Eastern NC Cities Lead Charge Against Duke, Progress Merger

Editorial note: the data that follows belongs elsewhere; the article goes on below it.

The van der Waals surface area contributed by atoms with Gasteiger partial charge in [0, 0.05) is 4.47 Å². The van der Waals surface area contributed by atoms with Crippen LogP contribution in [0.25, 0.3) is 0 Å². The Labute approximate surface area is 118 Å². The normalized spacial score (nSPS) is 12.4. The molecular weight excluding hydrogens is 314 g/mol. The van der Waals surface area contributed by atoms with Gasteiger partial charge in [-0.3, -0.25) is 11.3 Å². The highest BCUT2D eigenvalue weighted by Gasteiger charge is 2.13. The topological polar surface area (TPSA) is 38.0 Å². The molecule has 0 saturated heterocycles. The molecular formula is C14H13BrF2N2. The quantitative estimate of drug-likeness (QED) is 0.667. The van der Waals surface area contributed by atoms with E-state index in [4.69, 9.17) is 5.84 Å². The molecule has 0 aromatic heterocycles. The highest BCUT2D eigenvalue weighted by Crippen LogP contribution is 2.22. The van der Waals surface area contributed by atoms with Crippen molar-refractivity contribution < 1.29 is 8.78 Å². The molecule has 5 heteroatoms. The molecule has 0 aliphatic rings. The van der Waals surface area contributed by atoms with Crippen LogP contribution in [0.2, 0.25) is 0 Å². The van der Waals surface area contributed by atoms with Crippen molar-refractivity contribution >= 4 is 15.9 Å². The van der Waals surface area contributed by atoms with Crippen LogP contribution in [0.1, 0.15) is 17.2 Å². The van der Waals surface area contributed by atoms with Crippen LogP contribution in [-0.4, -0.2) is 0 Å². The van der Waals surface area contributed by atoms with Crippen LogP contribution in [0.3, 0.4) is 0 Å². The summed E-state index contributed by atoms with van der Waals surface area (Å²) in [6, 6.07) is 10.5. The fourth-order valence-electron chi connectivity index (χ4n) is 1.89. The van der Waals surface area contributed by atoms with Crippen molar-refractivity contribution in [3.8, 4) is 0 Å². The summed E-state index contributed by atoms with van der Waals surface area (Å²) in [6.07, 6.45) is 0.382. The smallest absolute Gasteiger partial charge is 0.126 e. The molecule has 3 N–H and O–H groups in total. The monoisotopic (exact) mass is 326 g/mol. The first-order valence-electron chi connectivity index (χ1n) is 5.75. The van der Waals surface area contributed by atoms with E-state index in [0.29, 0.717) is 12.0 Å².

Federal regulators have dashed any hopes Duke and Progress Energy had of getting their merger approved by the end of this year. The utility companies are scrambling to address concerns their marriage will be too much of a monopoly in the Carolinas , but say they're committed to the merger, even if it takes longer to tie the knot than they'd hoped. WFAE reporters Julie Rose and Lisa Miller explain in this segment. You can listen to it, or read the transcript below: Julie: The official documents on all of this are an alphabet soup of acronyms, but the only one you need to remember for this story is FERC - that's the federal energy regulatory commission. It's in Washington , and spokeswoman Mary O'Driscoll says FERC's job is "Ensuring that the wholesale markets are competitive." Lisa: we're talking about the wholesale market for power. And FERC had been scheduled to consider - and possibly even approve - the merger between Duke and Progress this week. The utilities were really hoping that would be the case. But at the last minute, FERC surprised just about everyone by rejecting it. Julie: Well, sort of. Here's Mary O'Driscoll again: ""We do not reject this merger - this merger remains conditionally authorized by FERC. On condition that they come in with a mitigation plan that assures the companies cannot act in an anti-competitive manner." Julie: She's talking really carefully here because the lawyers have her on a tight leash, but let's just break this down. FERC is worried that Duke and Progress will be too much of a monopoly in the wholesale power market for the Carolinas if they merge. Lisa: But I thought they came up with a solution to fix that? They said they'd set aside a certain amount of power for wholesale customers at a lower rate for the next 8 years. That was one of the options FERC gave them - they called it "virtual divestiture." Julie: Right. One option for Duke and Progress would have been to sell some of their power plants to competitors. But another option - the one they chose - was to set aside the electricity from some of their plants and make it available at a low rate for wholesale customers - this would be cities and electricity coops. But FERC says that plan isn't enough to guarantee the utilities won't start acting like a monopoly once they merge. FERC kind of suggests Duke and Progress used some fuzzy math in coming up with the plan. LISA: Obviously, Duke and Progress disagree. I spoke with Mike Hughes - a spokesman over at Progress Energy who says they don't really understand FERC's concerns, but they'll try to come up with a new plan that works. They'll have to if they want the merger to succeed - which, of course, Hughes says they do: "We have all intentions of going forward. The merger has too many benefits to ignore at this point and we believe going forward is the right thing to do for customers, for shareholders, the communities and the vast majority our employees. Lisa: So now attorneys for Duke and Progress are in a mad dash to win the FERC's approval - because remember they've been moving forward with other parts of the merger all year. They've even got 1000 employees in line for a voluntary buyout and Progress was getting ready to vacate its Raleigh headquarters. Julie: Meanwhile, there's a guy in New Bern - which is a city about 120 miles southeast of Raleigh who's proven a real thorn for Duke and Progress. He's New Bern 's mayor - Lee Bettis - and he has vowed to fight this merger to the end. He's a hard-charging attorney from New York with some pretty tough experience. Bettis: "I represented, I defended organized crime figures (in New York )." Julie: Really? Mob bosses? Are you serious? Bettis: Yeah, everybody had to make a living. Julie: Mayor Bettis moved to New Bern after 9-11 and now he's leading the charge against the Duke/Progress merger because he's convinced it'll leave small cities like his powerless to negotiate in the wholesale market. LISA: Nice pun. But strangely enough, Bettis says his days defending the mob prepared him for this fight: Bettis: "That kind of experience it gets you thinking in terms of complex systems." Lisa: Which the world of regulated utilities certainly is. So anyway, the situation for New Bern and about 20 other Eastern North Carolina cities is a bit different than others in the state. Years ago, they helped Progress energy build a handful of power plants for a minority stake and access to that electricity. But that's not enough electricity to meet the needs of those cities, so they have to buy excess power from Progress at a wholesale rate. Mayor Bettis says the result is that he and his voters in New Bern are paying about 30 percent more for electricity than other Progress customers in the state. Julie: So, he's not inclined to believe any assurances from Duke and Progress that they won't act like an unfair monopoly after the merger: Bettis: "Let's just put it like this. Progress energy is Godzilla. Duke Power is king kong. They're getting married. Now they want to say if they have a baby, their baby's gonna be Bambi. It's absolutely not gonna be Bambi." Julie: He says cities like New Bern won't have a chance of competing for good wholesale rates on the open market. Lisa: So do the interests of New Bern and those other cities run contrary to the rest of the state? Julie: Well that's kind of interesting. That's what the state's utility consumer advocate thinks. They're called the Public Staff. And I spoke with senior attorney Gisele Rankin who really liked the plan Duke and Progress came up with for selling-off some of their wholesale power. Rankin: "The way it was set up, it had no affect on us at all. That's what I liked about it." Julie: When she says "us," she's talking about retail customers in North Carolina . That means me and you, any household or company who gets a power bill directly from Duke or Progress. The rates we pay are set by the state utilities commission with input from Rankin's office at the Public Staff. And those state regulations allow Duke and Progress to monopolize the retail market in North Carolina , so long as they don't act like monopolies, says Rankin: "They have an obligation to provide them the lowest cost power at a reasonable quality. And provide adequate service. So market power in that context just isn't a big deal." Julie: But, Rankin says if Duke and Progress are forced to sell off some of their power plants - like New Bern is demanding - retail customers will end up having to pay higher bills for less reliable power. Lisa: So we've got retail customers who like the merger plan as it stands. And on the other hand we've got some wholesale customers and their main government advocate - which is FERC - saying the merger plan still needs a lot of fixing. Julie: Yep. To please both means walking a tightrope. Duke and Progress say they now think they can finalize the merger is March - but that all depends on how their next stab at addressing the monopoly puzzle is received.